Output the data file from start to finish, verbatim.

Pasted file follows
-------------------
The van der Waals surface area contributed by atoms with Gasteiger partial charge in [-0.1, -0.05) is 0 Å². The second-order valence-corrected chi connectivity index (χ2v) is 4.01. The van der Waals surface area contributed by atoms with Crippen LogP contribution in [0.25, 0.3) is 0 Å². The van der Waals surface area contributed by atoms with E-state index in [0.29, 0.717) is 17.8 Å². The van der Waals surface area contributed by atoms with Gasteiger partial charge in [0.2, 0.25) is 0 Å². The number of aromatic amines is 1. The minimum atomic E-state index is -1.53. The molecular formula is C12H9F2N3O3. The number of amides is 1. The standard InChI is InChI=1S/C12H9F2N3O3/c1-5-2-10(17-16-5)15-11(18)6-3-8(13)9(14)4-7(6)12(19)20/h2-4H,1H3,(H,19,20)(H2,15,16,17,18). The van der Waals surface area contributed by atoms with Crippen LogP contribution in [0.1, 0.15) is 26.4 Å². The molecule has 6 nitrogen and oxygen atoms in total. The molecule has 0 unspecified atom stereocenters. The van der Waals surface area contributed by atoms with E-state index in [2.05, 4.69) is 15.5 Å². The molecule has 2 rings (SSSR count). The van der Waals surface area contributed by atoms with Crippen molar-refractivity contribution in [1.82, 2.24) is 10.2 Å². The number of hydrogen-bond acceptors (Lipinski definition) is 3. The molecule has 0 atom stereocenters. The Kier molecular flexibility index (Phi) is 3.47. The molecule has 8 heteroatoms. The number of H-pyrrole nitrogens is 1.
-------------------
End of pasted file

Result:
The van der Waals surface area contributed by atoms with Gasteiger partial charge in [-0.1, -0.05) is 0 Å². The second-order valence-corrected chi connectivity index (χ2v) is 4.01. The van der Waals surface area contributed by atoms with Crippen LogP contribution in [0.25, 0.3) is 0 Å². The van der Waals surface area contributed by atoms with E-state index in [0.29, 0.717) is 17.8 Å². The van der Waals surface area contributed by atoms with Gasteiger partial charge in [0.2, 0.25) is 0 Å². The number of aromatic amines is 1. The minimum atomic E-state index is -1.53. The molecular formula is C12H9F2N3O3. The number of amides is 1. The standard InChI is InChI=1S/C12H9F2N3O3/c1-5-2-10(17-16-5)15-11(18)6-3-8(13)9(14)4-7(6)12(19)20/h2-4H,1H3,(H,19,20)(H2,15,16,17,18). The van der Waals surface area contributed by atoms with Crippen LogP contribution in [0.1, 0.15) is 26.4 Å². The molecule has 6 nitrogen and oxygen atoms in total. The molecule has 0 unspecified atom stereocenters. The van der Waals surface area contributed by atoms with E-state index in [2.05, 4.69) is 15.5 Å². The molecule has 2 rings (SSSR count). The van der Waals surface area contributed by atoms with Crippen molar-refractivity contribution in [1.82, 2.24) is 10.2 Å². The number of hydrogen-bond acceptors (Lipinski definition) is 3. The molecule has 0 atom stereocenters. The Kier molecular flexibility index (Phi) is 3.47. The molecule has 8 heteroatoms. The number of H-pyrrole nitrogens is 1.